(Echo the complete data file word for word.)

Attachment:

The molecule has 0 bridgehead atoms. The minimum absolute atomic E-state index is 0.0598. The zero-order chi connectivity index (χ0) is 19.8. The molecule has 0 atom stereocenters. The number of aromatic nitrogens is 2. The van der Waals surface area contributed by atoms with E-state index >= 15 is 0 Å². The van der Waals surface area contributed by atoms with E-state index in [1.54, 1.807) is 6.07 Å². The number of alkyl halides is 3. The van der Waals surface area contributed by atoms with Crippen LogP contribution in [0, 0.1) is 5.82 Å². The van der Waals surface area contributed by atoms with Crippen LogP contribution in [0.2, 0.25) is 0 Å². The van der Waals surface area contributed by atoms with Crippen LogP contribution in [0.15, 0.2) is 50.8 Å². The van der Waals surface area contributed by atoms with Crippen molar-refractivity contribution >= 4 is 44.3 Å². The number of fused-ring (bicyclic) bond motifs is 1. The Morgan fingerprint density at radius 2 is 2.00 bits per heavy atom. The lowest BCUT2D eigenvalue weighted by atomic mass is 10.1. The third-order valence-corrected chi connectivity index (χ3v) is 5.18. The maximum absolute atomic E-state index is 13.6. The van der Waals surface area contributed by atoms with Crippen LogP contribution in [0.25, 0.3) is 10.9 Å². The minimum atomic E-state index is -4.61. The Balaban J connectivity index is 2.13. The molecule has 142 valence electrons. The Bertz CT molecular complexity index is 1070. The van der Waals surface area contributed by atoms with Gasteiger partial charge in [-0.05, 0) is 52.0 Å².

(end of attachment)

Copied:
The molecule has 0 bridgehead atoms. The minimum absolute atomic E-state index is 0.0598. The zero-order chi connectivity index (χ0) is 19.8. The molecule has 0 atom stereocenters. The number of aromatic nitrogens is 2. The van der Waals surface area contributed by atoms with E-state index >= 15 is 0 Å². The van der Waals surface area contributed by atoms with E-state index in [1.54, 1.807) is 6.07 Å². The number of alkyl halides is 3. The van der Waals surface area contributed by atoms with Crippen LogP contribution in [0, 0.1) is 5.82 Å². The van der Waals surface area contributed by atoms with Crippen LogP contribution in [0.2, 0.25) is 0 Å². The van der Waals surface area contributed by atoms with Crippen LogP contribution in [0.15, 0.2) is 50.8 Å². The van der Waals surface area contributed by atoms with Crippen molar-refractivity contribution >= 4 is 44.3 Å². The number of fused-ring (bicyclic) bond motifs is 1. The Morgan fingerprint density at radius 2 is 2.00 bits per heavy atom. The lowest BCUT2D eigenvalue weighted by atomic mass is 10.1. The third-order valence-corrected chi connectivity index (χ3v) is 5.18. The maximum absolute atomic E-state index is 13.6. The van der Waals surface area contributed by atoms with Crippen LogP contribution in [0.25, 0.3) is 10.9 Å². The minimum atomic E-state index is -4.61. The Balaban J connectivity index is 2.13. The molecule has 142 valence electrons. The Bertz CT molecular complexity index is 1070. The van der Waals surface area contributed by atoms with Gasteiger partial charge in [-0.05, 0) is 52.0 Å².